The Third Horseman: Climate Change And The Great Famine Of The 14th Century

Hardcover | May 15, 2014

byWilliam Rosen

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How a seven-year cycle of rain, cold, disease, and warfare created the worst famine in European history
 
In May 1315, it started to rain. It didn’t stop anywhere in north Europe until August. Next came the four coldest winters in a millennium. Two separate animal epidemics killed nearly 80 percent of northern Europe’s livestock. Wars between Scotland and England, France and Flanders, and two rival claimants to the Holy Roman Empire destroyed all remaining farmland. After seven years, the combination of lost harvests, warfare, and pestilence would claim six million lives—one eighth of Europe’s total population.
 
William Rosen draws on a wide array of disciplines, from military history to feudal law to agricultural economics and climatology, to trace the succession of traumas that caused the Great Famine. With dramatic appearances by Scotland’s William Wallace, and the luckless Edward II and his treacherous Queen Isabella, history’s best documented episode of catastrophic climate change comes alive, with powerful implications for future calamities.

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From the Publisher

How a seven-year cycle of rain, cold, disease, and warfare created the worst famine in European history In May 1315, it started to rain. It didn’t stop anywhere in north Europe until August. Next came the four coldest winters in a millennium. Two separate animal epidemics killed nearly 80 percent of northern Europe’s livestock. Wars between Scotland and England, France and Flanders, and two rival ...

William Rosen, a former editor and publisher at Macmillan, Simon & Schuster, and The Free Press, is the author of Justinian’s Flea and The Most Powerful Idea in the World. He lives in New Jersey.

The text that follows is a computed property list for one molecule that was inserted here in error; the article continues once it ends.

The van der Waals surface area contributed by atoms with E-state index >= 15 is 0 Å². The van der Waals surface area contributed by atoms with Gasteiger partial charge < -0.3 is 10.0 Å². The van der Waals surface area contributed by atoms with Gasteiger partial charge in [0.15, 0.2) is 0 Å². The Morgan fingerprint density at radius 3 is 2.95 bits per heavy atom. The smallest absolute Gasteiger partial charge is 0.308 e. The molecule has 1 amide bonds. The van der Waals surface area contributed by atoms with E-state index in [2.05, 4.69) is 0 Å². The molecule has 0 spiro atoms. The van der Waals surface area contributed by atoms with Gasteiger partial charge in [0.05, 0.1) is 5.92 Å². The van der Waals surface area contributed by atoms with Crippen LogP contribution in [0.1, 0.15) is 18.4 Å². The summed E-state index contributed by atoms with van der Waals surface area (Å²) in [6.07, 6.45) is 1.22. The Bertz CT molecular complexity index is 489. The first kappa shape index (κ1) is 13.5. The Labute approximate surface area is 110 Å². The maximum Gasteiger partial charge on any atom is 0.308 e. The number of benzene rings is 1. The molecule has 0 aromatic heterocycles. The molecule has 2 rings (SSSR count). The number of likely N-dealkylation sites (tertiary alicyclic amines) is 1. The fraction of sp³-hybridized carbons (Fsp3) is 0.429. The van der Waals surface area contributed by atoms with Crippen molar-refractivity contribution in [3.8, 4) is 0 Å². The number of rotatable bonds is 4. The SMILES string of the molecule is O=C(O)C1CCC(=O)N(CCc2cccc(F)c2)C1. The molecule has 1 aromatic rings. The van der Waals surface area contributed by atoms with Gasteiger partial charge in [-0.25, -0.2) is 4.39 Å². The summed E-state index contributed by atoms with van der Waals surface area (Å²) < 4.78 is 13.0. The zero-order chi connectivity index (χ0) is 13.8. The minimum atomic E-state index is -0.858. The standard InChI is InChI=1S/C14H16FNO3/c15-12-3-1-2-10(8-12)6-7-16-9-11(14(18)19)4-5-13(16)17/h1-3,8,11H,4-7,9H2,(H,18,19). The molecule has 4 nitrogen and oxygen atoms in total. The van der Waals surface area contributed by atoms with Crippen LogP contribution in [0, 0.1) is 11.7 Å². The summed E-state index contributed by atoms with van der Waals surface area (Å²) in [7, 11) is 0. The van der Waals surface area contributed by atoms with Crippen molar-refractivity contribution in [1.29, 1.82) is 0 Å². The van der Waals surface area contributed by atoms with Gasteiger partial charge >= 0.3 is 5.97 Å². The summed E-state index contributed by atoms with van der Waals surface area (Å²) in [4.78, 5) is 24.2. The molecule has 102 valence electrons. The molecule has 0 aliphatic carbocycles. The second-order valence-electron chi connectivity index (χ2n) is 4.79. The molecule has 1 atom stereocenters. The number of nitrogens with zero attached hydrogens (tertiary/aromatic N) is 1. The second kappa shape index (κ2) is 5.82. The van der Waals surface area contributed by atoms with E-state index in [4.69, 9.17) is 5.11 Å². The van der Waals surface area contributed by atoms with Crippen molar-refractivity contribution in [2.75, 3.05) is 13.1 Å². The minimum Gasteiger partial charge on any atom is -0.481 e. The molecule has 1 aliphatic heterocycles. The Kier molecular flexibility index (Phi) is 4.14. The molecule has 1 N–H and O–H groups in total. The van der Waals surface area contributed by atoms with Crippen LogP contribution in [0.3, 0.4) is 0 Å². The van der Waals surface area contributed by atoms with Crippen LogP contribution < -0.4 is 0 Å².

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Format:HardcoverDimensions:320 pages, 9.28 × 6.33 × 1.08 inPublished:May 15, 2014Publisher:Penguin Publishing GroupLanguage:English

The following ISBNs are associated with this title:

ISBN - 10:0670025895

ISBN - 13:9780670025893

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Reviews

Rated 4 out of 5 by from Turmoil in the Early Fourteenth Century Although this book’s title and subtitle suggest that the main theme is the Great Famine that was precipitated by climate change, there is much more history here than one might expect. The book’s main foci are as follows: period - the early fourteenth century; location - England, with significant attention paid to Scotland and France and some to Northern Europe; individuals - mainly the life and reign of England’s Edward II; and main events – war and politics. Much of the book covers the Scottish war of independence from England along with its colorful personalities: William Wallace, Robert the Bruce, Edward I and II and various others. Also, space is devoted to the wars between England and France. But rather lightly peppered throughout the book are discussions on climate, particularly the end of the Medieval Warm Period and its terrible effects on the populations that experienced it. These effects, predominantly famine, are sparingly though adequately described; I do remember reading much more graphic depictions in other works. It is clear that the author is very comfortable discussing this historical period. His breadth of knowledge is as impressive as is his often witty and colorful prose. This book would probably appeal the most to history enthusiasts.
Date published: 2014-07-04